EU-built cars set to be 10% more expensive after Brexit

  • New import duty set to be passed on to car buyers
  • Average price increase likely to be around £1,500
  • Cars from outside the EU could be cheaper longer-term

If you're hoping for some light-hearted respite from the Coronavirus pandemic, the fact that the UK is hurtling out of the EU without a trade agreement won't be the relief you seek - especially as from 1 January 2021 cars imported from that trading area are set to become 10% more expensive.

Currently, cars manufactured within the EU are imported into the UK duty-free.

Land Rover Defender - built in the EU

There are still a lot of ifs and buts to be negotiated between the UK government and the EU in the remaining few weeks of 2020, but earlier this year Liz Truss, the trade secretary, confirmed that the 10% tariff will be applied if no trade deal is reached by the 31 December deadline and Britain moves to a World Trade Organization (WTO) set of rules.

This now appears to be the likely scenario if a Free Trade Agreement (FTA) between the UK and EU is not agreed, or if there’s a further extension of the Brexit transition period due to external influences, such as the COVID-19 pandemic.

Will this make cars more expensive?

As it’s very unlikely that car manufacturers importing models into the UK from the EU will foot that 10% increase, then yes, we expect the majority – if not all – of that cost to be passed on to British car buyers. As the situation becomes clearer, we will regularly update this page with Brexit-related pricing announcements from different manufacturers as we get them.

As far back as 2016, the Society of Motor Manufacturers and Traders (SMMT) suggested that without an FTA, the average price of an imported car into the UK could rise by £1,500.

A 10% increase would see a popular French-built small hatchback increase from £15,000 to £16,500, while a typical German-made compact family SUV would rise from £25,000 to £27,500.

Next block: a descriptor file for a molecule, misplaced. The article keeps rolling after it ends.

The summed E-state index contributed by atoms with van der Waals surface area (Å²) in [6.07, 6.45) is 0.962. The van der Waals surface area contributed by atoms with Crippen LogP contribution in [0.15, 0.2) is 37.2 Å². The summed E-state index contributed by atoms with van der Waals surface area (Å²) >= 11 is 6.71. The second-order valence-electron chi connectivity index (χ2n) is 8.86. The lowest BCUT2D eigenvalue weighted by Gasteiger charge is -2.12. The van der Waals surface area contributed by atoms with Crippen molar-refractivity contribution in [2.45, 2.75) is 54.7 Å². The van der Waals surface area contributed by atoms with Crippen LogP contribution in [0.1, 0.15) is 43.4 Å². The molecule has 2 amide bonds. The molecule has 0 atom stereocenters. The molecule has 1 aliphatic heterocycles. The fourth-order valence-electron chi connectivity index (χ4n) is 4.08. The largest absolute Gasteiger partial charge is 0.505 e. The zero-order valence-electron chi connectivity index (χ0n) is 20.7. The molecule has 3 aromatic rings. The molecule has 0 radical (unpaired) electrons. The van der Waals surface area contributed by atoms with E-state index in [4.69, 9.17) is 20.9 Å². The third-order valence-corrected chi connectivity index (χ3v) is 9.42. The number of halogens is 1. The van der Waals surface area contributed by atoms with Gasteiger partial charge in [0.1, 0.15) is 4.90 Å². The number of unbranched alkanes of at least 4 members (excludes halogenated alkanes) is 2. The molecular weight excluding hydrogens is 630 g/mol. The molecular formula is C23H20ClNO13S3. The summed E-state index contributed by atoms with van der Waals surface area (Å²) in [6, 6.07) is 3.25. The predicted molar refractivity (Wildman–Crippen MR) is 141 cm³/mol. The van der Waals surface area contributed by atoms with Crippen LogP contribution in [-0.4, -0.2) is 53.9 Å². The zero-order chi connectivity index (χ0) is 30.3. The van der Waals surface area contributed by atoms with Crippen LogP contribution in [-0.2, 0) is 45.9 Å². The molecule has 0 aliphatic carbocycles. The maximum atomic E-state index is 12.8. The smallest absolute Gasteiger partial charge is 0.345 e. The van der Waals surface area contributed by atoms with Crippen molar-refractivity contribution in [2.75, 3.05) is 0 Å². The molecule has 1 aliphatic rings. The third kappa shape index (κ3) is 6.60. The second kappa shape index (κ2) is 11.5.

Vauxhall's Astra is built in the UK...

This WTO-aligned tariff would also mean that a car manufactured in the EU for a British brand would also be 10% more expensive.

Jaguar Land Rover's EU-built models - the I-Pace is assembled in Austria, the Defender and Discovery in Slovakia - would be subjected to the same 10% increase, although a statement from a company spokesperson remains upbeat: 'We continue to work with government to achieve an ambitious free trade agreement with the EU, which will remain one of JLR's most important trading partners.'

Where the industry is also negotiating with the UK government and the EU is over ‘rules of origin’ – in other words, what percentage of a car must be manufactured in Britain for it to be exempt from the 10% duty.

Many UK-assembled cars contain all manner of major components, from bodywork, engines, battery packs, transmissions and electronics that are sourced from EU-based suppliers. If the vast majority of a car’s components are supplied from the EU, it’s unlikely to be regarded as British simply because the final assembly takes place here. Those precise percentages, based on component value, are still yet to be determined.

On the other hand, where car companies have manufacturing bases in the UK already, it could prove prudent to shift production of key EU-built models to Britain to avoid those duties on popular models and emphasise the fact that they've been produced locally.

Is it all bad news?

Well, it’s not looking rosy right now, but there is still time for a deal to be struck. Just.

Even if there isn’t a cordial FTA with the EU, Britain would be free to negotiate alone to create low- or no-tariff arrangements with other large car-building nations such as the USA, South Korea and China. The trade agreement already signed with Japan closely mirrors the Asian nation's present deal with the EU as far as automotive is concerned.

Of course, as we have already witnessed with the Brexit negotiations, such agreements aren’t the work of a moment, so even if FTAs can be struck with other nations that result in cheaper cars, the benefits are unlikely to be experienced until 2022 at the earliest.

...but the Vauxhall Corsa is built in the EU

Other items are set to become duty-free under the WTO rules, including various white goods such as fridge-freezers and washing machines, plus sanitary products, but like cars, many imported foodstuffs would be subjected to the increase.

Keep this page bookmarked for updates to this story over the coming weeks and months leading up to the UK exiting the European Union

Further reading

>> Check out Parkers’ COVID-19 guide to car ownership

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>> Find out how much your car is worth with a Parkers valuation